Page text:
A bit of a problem, Joe said.  The miles passed unnoticed as Jennifer’s words tumbled over one another in an enthusiastic cantilena to life and living.  He joked, she laughed; her eyes sparkled.  More than once he glanced sidelong at her to see her approving him.  And the conversation turned.

“Well I hope Sophie’s making good use of you.  You’re rather a nice chap, Joe.”

“Thank you.”  He said.  They were nearing Braunston.  As if upon a whim, Jennifer suddenly moved across her seat so her head could rest on his shoulder.

“My god I’m cold!”  She said.  “You’re so warm and comfy, do you mind?”

He didn’t.

Jennifer was staying at one of the smaller hotels:  “Travelling’s so expensive, isn’t it?  Daddy’s awfully careful like that.”

Joe parked at the roadside close to the hotel’s front doors and remarked foolishly that the rain had stopped, which of course was obvious, but he felt so confused by the mesmerising presence at his side he couldn’t think of anything more profound to say.  Jennifer did not move.

“Gosh, you really are a super bloke, Joe.”  Her eyes shone; her lips slightly parted to reveal white teeth; her hands, clasped around one knee, tightening her shoulders so the valley between her breasts was dark and deep.  With difficulty, he tore his eyes away, knowing otherwise he must suffer obvious humiliation.  Jennifer seemed delighted with her effect upon him.  “Well, I suppose that’s it?”  She asked.  It was a genuine question.

Hurriedly, lest humiliation should visit him anyway – his thoughts were running faster than his self-discipline could follow – Joe alighted, walking around to her door and opening it.  Jennifer’s long legs swung out, riding up her short, short skirt for a moment:  a glimpse of pink satin – “Oops!” – before she tugged it to respectability.  Then, in a movement bordering on the miraculous, she slid herself upright so that every part of her body pressed to every part of Joe’s body; and before he could stop her she was kissing him on the mouth.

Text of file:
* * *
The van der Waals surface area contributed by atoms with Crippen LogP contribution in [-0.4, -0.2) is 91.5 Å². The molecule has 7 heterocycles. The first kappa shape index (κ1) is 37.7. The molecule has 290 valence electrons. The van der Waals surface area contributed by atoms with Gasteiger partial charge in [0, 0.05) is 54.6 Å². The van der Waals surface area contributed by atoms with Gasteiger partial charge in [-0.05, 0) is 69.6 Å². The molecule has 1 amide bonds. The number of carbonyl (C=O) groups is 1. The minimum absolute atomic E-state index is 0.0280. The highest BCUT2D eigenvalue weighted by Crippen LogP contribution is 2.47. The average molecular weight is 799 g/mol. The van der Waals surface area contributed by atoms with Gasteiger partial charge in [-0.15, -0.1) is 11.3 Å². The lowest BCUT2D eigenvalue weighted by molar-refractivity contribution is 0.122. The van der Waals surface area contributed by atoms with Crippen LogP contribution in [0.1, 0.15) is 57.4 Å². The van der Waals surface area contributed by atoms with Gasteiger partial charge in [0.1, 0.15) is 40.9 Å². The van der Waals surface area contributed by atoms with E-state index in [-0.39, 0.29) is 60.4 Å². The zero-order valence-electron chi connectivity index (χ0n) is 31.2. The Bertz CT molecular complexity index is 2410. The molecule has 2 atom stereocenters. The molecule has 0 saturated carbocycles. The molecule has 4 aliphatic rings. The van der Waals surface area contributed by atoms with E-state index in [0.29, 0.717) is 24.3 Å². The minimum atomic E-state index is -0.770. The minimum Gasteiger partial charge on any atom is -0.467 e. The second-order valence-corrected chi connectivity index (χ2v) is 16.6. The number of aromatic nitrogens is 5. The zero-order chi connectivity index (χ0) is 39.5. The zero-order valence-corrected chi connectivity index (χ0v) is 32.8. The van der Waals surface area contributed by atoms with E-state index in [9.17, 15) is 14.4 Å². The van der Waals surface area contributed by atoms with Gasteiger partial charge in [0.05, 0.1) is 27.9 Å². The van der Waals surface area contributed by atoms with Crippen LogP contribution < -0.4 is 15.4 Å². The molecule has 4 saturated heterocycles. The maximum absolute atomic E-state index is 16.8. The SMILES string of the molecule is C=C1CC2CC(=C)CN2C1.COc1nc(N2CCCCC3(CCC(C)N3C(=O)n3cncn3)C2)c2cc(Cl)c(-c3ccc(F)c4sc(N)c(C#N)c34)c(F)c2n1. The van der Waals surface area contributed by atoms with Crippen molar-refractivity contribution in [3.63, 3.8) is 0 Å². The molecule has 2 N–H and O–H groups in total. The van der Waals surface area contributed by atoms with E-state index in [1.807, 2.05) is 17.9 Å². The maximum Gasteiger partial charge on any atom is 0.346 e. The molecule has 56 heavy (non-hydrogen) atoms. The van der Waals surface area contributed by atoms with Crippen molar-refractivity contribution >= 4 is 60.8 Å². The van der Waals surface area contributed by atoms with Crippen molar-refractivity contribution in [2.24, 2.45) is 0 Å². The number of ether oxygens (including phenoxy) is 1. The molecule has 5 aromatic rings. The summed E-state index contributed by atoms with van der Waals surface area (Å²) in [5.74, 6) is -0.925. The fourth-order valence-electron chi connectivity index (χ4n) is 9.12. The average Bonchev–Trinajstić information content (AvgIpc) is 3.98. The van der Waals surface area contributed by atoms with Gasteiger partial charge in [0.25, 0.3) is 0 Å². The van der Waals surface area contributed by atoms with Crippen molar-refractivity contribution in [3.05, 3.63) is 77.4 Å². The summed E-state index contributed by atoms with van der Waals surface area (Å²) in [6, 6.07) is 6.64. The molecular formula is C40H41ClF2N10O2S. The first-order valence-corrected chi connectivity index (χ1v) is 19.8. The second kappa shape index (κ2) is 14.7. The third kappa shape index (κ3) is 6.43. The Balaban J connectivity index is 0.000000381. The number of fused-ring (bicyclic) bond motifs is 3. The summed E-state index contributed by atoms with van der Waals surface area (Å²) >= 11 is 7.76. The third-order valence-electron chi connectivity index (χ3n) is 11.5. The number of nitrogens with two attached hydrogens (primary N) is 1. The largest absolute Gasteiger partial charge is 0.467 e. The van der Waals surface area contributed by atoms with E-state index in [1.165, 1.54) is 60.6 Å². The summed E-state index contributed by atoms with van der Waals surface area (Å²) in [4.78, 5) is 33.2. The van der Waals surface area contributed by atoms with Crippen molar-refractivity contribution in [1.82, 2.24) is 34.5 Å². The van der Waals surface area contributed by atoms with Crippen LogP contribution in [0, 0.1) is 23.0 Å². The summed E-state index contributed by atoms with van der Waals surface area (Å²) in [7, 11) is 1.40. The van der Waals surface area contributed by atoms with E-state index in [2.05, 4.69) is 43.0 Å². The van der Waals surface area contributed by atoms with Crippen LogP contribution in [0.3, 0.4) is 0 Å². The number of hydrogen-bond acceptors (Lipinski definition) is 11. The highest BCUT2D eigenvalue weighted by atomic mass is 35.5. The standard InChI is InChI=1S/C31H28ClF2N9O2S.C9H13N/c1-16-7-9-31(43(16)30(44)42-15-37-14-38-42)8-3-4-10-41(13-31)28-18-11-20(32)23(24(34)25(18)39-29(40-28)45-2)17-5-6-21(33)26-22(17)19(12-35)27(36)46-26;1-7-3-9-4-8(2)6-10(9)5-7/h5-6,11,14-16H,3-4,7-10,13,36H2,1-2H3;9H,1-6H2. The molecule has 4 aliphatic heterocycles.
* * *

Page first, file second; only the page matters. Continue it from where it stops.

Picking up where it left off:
She had surprised him in every sense, so much so that he could not react.  Before he could respond she moved her head so they were cheek to cheek as she whispered, with an inference that was plain:  “Come in with me?”

What made him draw back, alarm, instinct maybe?  Where did she spring from, this divinity, this gift from God?  Why had she, on so brief an acquaintance, taken to him so much that she wanted to share herself?  Maybe that; or maybe some instinct, a fear even, that this was not all it seemed.  Anyway, step away he did, and however reluctantly he gave his refusal.  She looked mildly taken aback.

“What a pity.  You’ll never know what you missed, now, will you?”  Jennifer reverted to the formal.  “Well, thank you for the ride, Sir Joe.  I’m sure we’ll meet again sometime.”  And she clacked away on those impossible heels, leaving Joseph admiring and helpless in her wake.

He did not drive away immediately.  He sat in his car, simultaneously castigating himself for turning down the opportunity of a lifetime and wondering whether it had all been some kind of self-delusion – a dream.  There was no reconciliation to be found, however, so at last he started the Wolsey to begin his drive home.

Joseph would have been interested in a meeting which took place in the lobby of the hotel, five minutes after his car had turned the corner at the end of the road.  Jennifer, who had not gone straight to her room to change from her wet clothing, was sitting in one of the leather armchairs when a conservatively dressed middle-aged man with greying hair and a goatee beard sat down on the sofa opposite her.

“Did you get anything?”  Jennifer asked the man.

“Not much chance – one of the kiss, I think, though it won’t be very clear.  The light’s bad, too.  How many times do I have to tell you?  Stand the other side of the car door, Jen.”

“I must be losing my touch.”  Jennifer said.

© Frederick Anderson 2019.  Unauthorized use and/or duplication of this material without express and written permission from the author is strictly prohibited. Excerpts and links may be used, provided that full and clear credit is given to Frederick Anderson with specific direction to the original content.